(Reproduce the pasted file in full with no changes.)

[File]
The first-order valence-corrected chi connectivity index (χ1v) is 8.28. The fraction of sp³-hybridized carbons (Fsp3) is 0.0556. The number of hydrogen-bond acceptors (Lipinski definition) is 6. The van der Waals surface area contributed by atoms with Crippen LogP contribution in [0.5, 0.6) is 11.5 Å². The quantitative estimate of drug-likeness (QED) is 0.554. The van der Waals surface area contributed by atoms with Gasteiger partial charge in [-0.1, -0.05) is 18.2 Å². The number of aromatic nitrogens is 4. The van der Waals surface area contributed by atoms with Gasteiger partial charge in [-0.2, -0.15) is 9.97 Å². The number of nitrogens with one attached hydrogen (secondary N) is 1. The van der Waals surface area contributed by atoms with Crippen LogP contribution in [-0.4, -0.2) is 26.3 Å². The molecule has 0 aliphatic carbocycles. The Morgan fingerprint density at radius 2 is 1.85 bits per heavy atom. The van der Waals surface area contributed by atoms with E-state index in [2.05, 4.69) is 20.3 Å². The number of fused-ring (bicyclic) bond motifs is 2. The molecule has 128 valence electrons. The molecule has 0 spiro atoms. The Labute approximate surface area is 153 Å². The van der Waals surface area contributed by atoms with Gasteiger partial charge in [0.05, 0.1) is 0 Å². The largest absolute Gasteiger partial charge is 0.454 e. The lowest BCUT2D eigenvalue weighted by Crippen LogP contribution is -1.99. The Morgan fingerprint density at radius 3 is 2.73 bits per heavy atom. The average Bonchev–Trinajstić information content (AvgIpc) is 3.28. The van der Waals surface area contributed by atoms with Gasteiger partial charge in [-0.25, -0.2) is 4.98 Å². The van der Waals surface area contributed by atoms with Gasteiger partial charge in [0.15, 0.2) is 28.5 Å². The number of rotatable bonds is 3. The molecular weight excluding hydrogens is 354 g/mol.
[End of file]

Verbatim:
The first-order valence-corrected chi connectivity index (χ1v) is 8.28. The fraction of sp³-hybridized carbons (Fsp3) is 0.0556. The number of hydrogen-bond acceptors (Lipinski definition) is 6. The van der Waals surface area contributed by atoms with Crippen LogP contribution in [0.5, 0.6) is 11.5 Å². The quantitative estimate of drug-likeness (QED) is 0.554. The van der Waals surface area contributed by atoms with Gasteiger partial charge in [-0.1, -0.05) is 18.2 Å². The number of aromatic nitrogens is 4. The van der Waals surface area contributed by atoms with Gasteiger partial charge in [-0.2, -0.15) is 9.97 Å². The number of nitrogens with one attached hydrogen (secondary N) is 1. The van der Waals surface area contributed by atoms with Crippen LogP contribution in [-0.4, -0.2) is 26.3 Å². The molecule has 0 aliphatic carbocycles. The Morgan fingerprint density at radius 2 is 1.85 bits per heavy atom. The van der Waals surface area contributed by atoms with E-state index in [2.05, 4.69) is 20.3 Å². The number of fused-ring (bicyclic) bond motifs is 2. The molecule has 128 valence electrons. The molecule has 0 spiro atoms. The Labute approximate surface area is 153 Å². The van der Waals surface area contributed by atoms with Gasteiger partial charge in [0.05, 0.1) is 0 Å². The largest absolute Gasteiger partial charge is 0.454 e. The lowest BCUT2D eigenvalue weighted by Crippen LogP contribution is -1.99. The Morgan fingerprint density at radius 3 is 2.73 bits per heavy atom. The average Bonchev–Trinajstić information content (AvgIpc) is 3.28. The van der Waals surface area contributed by atoms with Gasteiger partial charge in [-0.25, -0.2) is 4.98 Å². The van der Waals surface area contributed by atoms with Gasteiger partial charge in [0.15, 0.2) is 28.5 Å². The number of rotatable bonds is 3. The molecular weight excluding hydrogens is 354 g/mol.